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Author Topic: Quentin Tarantino Prepping New Movie Tackling Manson Murders  (Read 6123 times)
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« Reply #50 on: July 29, 2019, 08:21:21 PM »

I think the thing that makes it "not a Manson movie" is that the Mansonistic elements of the plot are not there per se, or to act as a telling of a Manson story, but so to be emblematic of what was happening in Hollywood.  Joan Didion's disquieting piece in "The White Album" about how the Manson murders were a sort of inevitable manifestation of the growing paranoia and discomfort in LA in the very late sixties is instructive to the conceit of the plot of the film; the movie isn't a Manson movie because its adjacency to Manson is not necessary to illustrate the tableau that Tarantino set up.  "The 60s" had to end--it was in fact untenable, and even without the Manson murders, it was still a violent end, no less full of dread without the Manson murders than with them, I think.

And I think that Tarantino brought some of that into the film as a convenient, satisfying, and highly symbolic way to say, you know, screw those people that ruined the 60s?  Not just the Manson family, but all of the many people and forces that could be accused of desecrating the experience of the ideal 60s Los Angeles that we all know wasn't real, but at one time was more real than it is now?
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« Reply #51 on: August 02, 2019, 09:03:45 PM »

Saw the movie the other night. Such brilliant filmmaking that truly works on multiple levels.   At its most basic, it's a sendup of spaghetti Westerns (with a specific nod to 1968's "Once Upon a Time in the West") with the classic down-on-his-luck hero (DiCaprio) and his faithful sidekick (Pitt) in a western boomtown (Hollywood) taking on the gang of outlaws (Manson family) terrorizing the locals.  Truly inspired idea for a film.  The premise itself is ingenious, really.  And then throw in Tarantino's obvious love for the period and obsessive nostalgia for a better, more magical Hollywood... wow.  If anything ever truly deserved the Oscar for Best Picture, this is it.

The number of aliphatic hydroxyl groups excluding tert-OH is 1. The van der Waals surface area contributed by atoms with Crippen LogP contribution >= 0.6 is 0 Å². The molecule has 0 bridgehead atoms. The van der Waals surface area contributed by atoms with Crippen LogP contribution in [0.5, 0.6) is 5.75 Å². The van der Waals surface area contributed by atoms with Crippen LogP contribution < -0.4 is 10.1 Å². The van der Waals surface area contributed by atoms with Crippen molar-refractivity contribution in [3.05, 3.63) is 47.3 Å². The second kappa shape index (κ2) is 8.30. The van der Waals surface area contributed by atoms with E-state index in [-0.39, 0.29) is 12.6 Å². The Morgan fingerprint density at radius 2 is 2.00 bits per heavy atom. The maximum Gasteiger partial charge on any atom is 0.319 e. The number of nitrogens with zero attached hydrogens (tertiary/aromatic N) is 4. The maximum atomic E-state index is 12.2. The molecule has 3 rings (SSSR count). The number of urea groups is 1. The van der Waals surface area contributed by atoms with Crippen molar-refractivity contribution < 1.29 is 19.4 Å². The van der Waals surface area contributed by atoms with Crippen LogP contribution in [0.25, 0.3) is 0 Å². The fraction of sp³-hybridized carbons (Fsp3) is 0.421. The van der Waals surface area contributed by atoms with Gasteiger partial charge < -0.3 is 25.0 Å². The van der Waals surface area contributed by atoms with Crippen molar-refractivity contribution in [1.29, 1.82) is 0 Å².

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« Reply #52 on: August 02, 2019, 09:27:16 PM »

Still haven't seen it yet, but will very soon...

And I was literally thrilled beyond words to randomly hear the soundtrack...They have original KHJ airchecks specifically of Real Don Steele as part of the song. The one I heard was Steele doing his usual *brilliant* intro to "Mrs. Robinson", and I literally had no idea the soundtrack was going to feature original KHJ recordings, no less the great Don Steele! His intro featured a classic Steele-ism, the phrase "Simon and Garfunkeling" used as a verb. Love it.